The Fiat Standard

The Fiat Standard: The Debt Slavery Alternative to Human Civilization

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The Fiat Standard is Saifedean Ammous’s attempt to explain the technology behind the current analog global monetary system. Similar to how The Bitcoin Standard explained the functional essence of bitcoin and its potential social and economic implications, this book examines twentieth century monetary technology and explains its benefits and drawbacks, and its many modes of failure.

The origin of government control of money came from the limitations on the spatial salability of gold, which required its centralization. The political control over central banks became effectively as good as gold in the central bank, because the gold could not be used for global trade without the political control supervising it. The intermingling of political authority and monetary media in central banks led to the conflation of money and government credit, and the widely-held misconception that credit can play the role of money satisfactorily. But such a system cannot survive the test of the market, and it has had to be enforced by government decree, or fiat, under pain of violence. Like any violent intervention in the market, this one has had consequences.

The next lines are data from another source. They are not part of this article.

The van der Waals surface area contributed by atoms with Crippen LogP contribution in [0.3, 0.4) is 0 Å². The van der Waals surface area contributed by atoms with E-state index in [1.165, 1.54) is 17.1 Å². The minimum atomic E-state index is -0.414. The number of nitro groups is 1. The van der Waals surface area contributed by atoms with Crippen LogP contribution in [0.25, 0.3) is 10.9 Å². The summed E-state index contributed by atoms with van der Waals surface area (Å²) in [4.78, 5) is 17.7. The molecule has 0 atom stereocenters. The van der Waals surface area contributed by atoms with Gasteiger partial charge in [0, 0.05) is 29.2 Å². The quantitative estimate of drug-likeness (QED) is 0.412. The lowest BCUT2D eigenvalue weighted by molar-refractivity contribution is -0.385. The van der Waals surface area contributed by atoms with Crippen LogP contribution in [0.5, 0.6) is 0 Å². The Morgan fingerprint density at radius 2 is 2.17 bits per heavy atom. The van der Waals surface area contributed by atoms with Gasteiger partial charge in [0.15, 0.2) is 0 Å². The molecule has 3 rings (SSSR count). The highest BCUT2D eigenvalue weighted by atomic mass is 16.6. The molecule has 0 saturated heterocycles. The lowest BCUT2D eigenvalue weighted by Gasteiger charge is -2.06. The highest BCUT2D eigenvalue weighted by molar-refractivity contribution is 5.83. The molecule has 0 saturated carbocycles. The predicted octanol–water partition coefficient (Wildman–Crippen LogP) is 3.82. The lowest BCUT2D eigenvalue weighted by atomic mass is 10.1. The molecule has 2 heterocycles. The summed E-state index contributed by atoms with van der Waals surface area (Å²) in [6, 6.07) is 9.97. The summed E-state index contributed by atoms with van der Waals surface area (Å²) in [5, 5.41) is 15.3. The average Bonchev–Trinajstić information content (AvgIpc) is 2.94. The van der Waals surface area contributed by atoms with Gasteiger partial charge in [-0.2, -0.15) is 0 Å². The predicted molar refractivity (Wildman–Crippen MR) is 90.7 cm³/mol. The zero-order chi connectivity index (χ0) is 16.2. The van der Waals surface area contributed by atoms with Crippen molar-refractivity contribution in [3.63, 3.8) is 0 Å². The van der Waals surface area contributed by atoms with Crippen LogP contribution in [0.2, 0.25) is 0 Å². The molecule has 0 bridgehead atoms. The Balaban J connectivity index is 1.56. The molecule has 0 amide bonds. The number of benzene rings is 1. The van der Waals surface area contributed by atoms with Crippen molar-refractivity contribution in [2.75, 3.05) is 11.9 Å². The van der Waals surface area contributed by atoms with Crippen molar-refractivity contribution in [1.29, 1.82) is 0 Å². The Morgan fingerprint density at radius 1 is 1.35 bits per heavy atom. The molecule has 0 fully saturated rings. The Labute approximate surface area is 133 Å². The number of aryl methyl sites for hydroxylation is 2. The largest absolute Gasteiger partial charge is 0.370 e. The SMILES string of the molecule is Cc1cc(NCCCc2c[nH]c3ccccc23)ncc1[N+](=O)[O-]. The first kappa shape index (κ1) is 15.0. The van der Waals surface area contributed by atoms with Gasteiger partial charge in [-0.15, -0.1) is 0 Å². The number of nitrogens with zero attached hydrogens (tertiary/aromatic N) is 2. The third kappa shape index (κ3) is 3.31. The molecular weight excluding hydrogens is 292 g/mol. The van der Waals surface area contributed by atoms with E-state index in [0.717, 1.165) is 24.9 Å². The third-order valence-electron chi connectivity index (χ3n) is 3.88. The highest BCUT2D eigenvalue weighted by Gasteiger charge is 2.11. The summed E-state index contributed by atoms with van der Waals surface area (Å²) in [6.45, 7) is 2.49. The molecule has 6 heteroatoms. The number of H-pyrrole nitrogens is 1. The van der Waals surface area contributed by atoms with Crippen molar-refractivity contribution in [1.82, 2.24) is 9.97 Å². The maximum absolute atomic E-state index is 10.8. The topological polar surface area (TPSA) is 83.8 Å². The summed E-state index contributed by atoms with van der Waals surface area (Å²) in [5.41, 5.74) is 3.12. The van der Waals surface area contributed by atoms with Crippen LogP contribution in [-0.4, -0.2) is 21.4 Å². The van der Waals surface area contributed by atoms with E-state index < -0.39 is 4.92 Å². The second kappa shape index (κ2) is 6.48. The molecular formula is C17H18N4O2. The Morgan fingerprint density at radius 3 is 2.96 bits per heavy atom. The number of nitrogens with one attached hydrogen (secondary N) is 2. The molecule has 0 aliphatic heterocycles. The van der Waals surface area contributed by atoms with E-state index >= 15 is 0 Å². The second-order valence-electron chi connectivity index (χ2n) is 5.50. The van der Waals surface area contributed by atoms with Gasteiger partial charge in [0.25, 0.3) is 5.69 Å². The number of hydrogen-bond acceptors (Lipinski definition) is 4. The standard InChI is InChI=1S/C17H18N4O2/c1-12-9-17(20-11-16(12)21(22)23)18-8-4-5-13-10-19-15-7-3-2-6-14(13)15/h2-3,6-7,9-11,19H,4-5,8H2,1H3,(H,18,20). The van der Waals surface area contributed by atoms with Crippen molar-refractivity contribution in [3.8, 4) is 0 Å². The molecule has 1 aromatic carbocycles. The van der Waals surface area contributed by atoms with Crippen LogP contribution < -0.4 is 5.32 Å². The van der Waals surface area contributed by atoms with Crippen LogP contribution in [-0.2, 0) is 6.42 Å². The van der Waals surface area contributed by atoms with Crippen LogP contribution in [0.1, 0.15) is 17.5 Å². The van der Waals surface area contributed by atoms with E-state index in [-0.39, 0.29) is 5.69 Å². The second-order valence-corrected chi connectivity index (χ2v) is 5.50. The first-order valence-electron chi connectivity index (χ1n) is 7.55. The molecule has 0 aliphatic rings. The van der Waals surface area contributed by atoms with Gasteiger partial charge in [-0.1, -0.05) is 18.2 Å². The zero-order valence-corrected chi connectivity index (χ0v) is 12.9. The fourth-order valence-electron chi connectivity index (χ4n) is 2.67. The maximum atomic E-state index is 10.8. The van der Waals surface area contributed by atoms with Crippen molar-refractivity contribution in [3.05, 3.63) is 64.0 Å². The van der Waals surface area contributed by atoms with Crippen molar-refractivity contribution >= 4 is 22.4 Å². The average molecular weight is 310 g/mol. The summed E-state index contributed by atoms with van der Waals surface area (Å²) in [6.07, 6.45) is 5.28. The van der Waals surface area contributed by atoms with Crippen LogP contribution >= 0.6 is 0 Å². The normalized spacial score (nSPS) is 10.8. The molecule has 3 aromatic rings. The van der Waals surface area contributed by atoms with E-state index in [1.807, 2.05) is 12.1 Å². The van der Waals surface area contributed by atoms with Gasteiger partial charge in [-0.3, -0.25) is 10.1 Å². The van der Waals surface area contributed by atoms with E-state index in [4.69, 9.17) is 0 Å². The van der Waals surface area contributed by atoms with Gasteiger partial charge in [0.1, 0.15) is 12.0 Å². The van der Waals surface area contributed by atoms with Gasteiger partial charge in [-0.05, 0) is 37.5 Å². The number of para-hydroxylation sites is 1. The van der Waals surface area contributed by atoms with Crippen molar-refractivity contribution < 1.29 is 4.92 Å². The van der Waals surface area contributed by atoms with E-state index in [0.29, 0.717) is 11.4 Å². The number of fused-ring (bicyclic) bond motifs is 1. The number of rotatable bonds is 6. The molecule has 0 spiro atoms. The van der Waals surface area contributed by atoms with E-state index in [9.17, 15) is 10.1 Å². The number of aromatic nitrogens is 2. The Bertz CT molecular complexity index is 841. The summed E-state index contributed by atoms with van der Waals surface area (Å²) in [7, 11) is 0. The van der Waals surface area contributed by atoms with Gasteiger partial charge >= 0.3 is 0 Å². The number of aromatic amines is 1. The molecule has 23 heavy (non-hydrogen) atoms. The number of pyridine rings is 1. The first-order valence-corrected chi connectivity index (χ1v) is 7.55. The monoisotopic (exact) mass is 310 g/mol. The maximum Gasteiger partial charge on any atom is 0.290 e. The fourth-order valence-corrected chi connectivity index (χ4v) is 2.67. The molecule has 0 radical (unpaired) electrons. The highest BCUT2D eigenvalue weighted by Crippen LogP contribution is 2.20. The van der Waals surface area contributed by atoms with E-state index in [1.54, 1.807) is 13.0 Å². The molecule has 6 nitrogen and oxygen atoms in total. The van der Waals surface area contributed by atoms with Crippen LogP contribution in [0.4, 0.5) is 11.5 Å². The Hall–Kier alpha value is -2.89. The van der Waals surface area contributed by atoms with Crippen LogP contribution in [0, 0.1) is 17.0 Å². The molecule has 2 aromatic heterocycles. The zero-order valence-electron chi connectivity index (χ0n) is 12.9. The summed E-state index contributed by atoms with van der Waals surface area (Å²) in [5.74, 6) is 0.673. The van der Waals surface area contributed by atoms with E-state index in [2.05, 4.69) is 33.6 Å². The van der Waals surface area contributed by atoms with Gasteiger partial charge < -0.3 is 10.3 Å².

As fiat has formalized and legalized the monetization of debt, it has made debt issuance analogous to the mining of gold under the gold standard; each new loan increases the supply of existing money. Whereas gold has a high stock-to-flow ratio that protects its supply from sudden increases, The Fiat Standard has little restraint on its ability to generate debt. The large global debt bubble unleashed in 1914 can only be understood as a consequence of the formalization of the monetization of debt.

The use of government credit as a substitute for money is disruptive of the normal functioning of the market system and price mechanisms. Rather than consumer sovereignty and choice dictating the successful providers and the most efficient technologies, it is government Fiat, as embodied through favorable credit policies, which is sovereign in such matters. The book takes a thorough look at several of these areas of life and economy and the disastrous impacts of this distortion.

Unlike government credit, bitcoin is a present good whose value does not depend on any counter-parties. Unlike gold, bitcoin is highly salable across space, allowing it to be spent across international borders without needing political supervision. As bitcoin rises while fiat money goes through another of its periodic crises, The Fiat Standard juxtaposes the two technologies and presents some foreseeable scenarios for how they can coexist into the future, or not.